Blurred vision

When we're looking at an image and it loses some of its sharpness and definition, this is known as blurred vision. It becomes harder to make out the details and the image may look fuzzy. This can affect just one eye, or both eyes at the same time.

Blurred vision – when we can't make out the fine details of an image – is different from cloudy vision (when objects seem to be obscured or "milky" looking), and from double vision (when we see two images of a single object).

Blurred vision that's temporary and occasional is often just a sign that our eyes are tired. However, blurred vision that persists, comes on suddenly, or occurs alongside other medical conditions, can be a symptom of a more serious problem that needs attention.


When to seek help immediately

You should go to A&E immediately if you have blurred vision that comes on very suddenly, and you also experience any of the following:

• Intense eye pain

• Nausea or vomiting

• A headache

• You can see 'rings' around lights

• You can see 'flashing lights'

• Your eye is red

• The area around your eye is tender

• You suddenly lose some or all of your vision


Blurred vision & tiredness

If you've been working hard and your eyesight becomes blurry towards the end of the day, your eyes may simply be tired and strained. You may notice this more if you've been working with screens or doing a lot of reading. Take a break from working or looking at screens and give yourself and your eyes a rest.

If your blurred vision clears up after resting, and if you only experience it occasionally, it's most likely nothing to worry about. However, if it's causing you concern, make an appointment to see your optician. They will check the health of your eyes and will be able to spot any potential problems.


Blurred vision that persists

If you have ongoing or regular blurring to your vision, you should see your optician as soon as possible. Don't wait for your next scheduled eye check to have the problem looked at.

Your optician will check the health of your eyes to see if there are any signs of an eye condition developing. They will also use an eye test chart to check how your eyesight is performing and find out if you may need some type of vision correction.


Blurred vision & glaucoma

Glaucoma is a condition where fluid builds up in the front part of the eye. This puts pressure on the optic nerve. If it's not treated, it can cause damage and affect your sight.

Glaucoma often doesn't cause symptoms in its early stages, which is why it's important to have regular eye checks even if your vision seems fine. Your optician can spot the early signs of glaucoma and will make sure you receive treatment to help stop it from progressing.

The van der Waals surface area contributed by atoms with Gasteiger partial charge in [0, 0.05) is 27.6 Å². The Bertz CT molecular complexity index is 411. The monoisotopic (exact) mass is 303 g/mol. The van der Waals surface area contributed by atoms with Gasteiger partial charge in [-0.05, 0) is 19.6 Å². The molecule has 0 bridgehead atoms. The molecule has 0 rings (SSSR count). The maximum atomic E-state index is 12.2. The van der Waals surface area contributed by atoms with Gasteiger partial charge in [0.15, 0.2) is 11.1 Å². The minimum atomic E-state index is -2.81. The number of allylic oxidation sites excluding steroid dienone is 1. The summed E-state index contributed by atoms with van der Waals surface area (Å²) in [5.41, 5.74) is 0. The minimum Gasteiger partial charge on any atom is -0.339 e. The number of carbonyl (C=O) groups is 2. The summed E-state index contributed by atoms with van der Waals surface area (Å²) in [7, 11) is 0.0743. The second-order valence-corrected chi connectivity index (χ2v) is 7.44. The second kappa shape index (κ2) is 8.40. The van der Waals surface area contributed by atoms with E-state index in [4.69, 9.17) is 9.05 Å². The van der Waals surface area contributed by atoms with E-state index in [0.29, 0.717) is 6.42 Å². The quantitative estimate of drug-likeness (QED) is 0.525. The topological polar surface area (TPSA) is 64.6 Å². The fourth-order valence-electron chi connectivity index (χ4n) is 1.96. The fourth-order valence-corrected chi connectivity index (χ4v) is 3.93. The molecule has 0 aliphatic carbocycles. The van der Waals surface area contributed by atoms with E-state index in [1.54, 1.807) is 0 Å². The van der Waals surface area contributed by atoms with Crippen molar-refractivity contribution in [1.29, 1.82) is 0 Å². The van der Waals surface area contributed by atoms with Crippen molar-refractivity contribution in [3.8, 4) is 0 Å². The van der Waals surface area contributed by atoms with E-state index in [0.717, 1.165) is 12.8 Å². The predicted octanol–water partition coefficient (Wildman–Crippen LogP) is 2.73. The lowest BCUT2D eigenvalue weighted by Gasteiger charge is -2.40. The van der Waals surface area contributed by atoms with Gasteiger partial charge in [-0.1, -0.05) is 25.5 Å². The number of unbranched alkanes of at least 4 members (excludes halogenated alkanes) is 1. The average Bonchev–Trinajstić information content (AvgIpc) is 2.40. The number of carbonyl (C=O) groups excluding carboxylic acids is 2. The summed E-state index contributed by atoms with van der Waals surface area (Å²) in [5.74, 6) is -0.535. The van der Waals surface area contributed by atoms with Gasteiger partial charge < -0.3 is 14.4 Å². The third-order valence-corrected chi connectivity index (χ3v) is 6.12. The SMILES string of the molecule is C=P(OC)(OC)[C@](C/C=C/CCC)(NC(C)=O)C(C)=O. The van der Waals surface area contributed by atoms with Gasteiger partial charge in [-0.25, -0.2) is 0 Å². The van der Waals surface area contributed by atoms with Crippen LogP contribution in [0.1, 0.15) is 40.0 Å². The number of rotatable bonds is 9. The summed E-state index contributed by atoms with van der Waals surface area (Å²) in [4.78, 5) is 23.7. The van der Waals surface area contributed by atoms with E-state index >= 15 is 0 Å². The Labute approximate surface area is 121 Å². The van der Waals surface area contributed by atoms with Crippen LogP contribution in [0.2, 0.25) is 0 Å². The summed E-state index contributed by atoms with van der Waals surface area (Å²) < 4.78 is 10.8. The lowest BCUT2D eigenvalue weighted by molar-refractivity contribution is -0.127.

Blurred vision & age-related macular degeneration (AMD)

Blurring to the central part of your vision can be a sign of a condition called age-related macular degeneration. Other symptoms of macular degeneration to be aware of include:

• Blind spots

• Visual distortions, such as straight lines looking crooked or wavy

• Colours seeming less vibrant

• Needing a brighter light than usual to read

If you're experiencing blurring to the central part of your vision, or any of the other symptoms described above, make an appointment with your optician straight away.

Don't put it off until your next scheduled eye test.


Blurred vision & pre-eclampsia

Pre-eclampsia is a condition that affects some pregnant women. It can occur at any time during your pregnancy, but it most commonly appears in the second half of pregnancy (after the 20th week). Your midwife will check you for early signs of pre-eclampsia at your regular antenatal appointments by checking your urine and blood pressure.

Blurred vision in pregnancy can be a sign that you are developing pre-eclampsia. Other signs of pre-eclampsia to be aware of include:

• Sudden swelling of your face, hands, ankles and feet

• Severe headache

• Pain just below your ribs

If you're pregnant and you experience blurred vision, or any other symptom of pre-eclampsia, you should call your GP or midwife immediately for an urgent appointment. Don't wait for your next routine visit.


Blurred vision & diabetes

If you have diabetes, your vision may fluctuate especially if your blood sugar is not well controlled, and you may be at risk of developing a complication known as diabetic retinopathy. This happens when high blood sugar levels cause damage to the tiny arteries at the back of your eye (the retina).

If it's left untreated, diabetic retinopathy can ultimately cause blindness. However, your optician can usually spot the early signs of diabetic retinopathy before any major damage is caused. For this reason, if you have diabetes, it's very important you have your eyes examined regularly. People with diabetes are entitled to free NHS eye tests.

One symptom of diabetic retinopathy that's starting to cause damage to your eyes is blurry vision. Other symptoms to be aware of include:

• Gradually worsening vision

• Sudden vision loss

• Shapes or 'floaters' in your field of vision

• Patchy vision

• Eye pain or redness

If you have diabetes and you experience blurry vision, or any other symptom mentioned above, you should see your optician urgently. Don't wait for your next screening appointment.


Next steps

• If you have occasional blurred vision at the end of a long day, it's unlikely to be anything serious. However, if you're worried, make an appointment with your optician

• If you're pregnant and you experience blurred vision, you should see your GP or midwife as soon as you can – don't wait for your next scheduled appointment

• If you experience persistent blurred vision, make an appointment to see your optician as soon as possible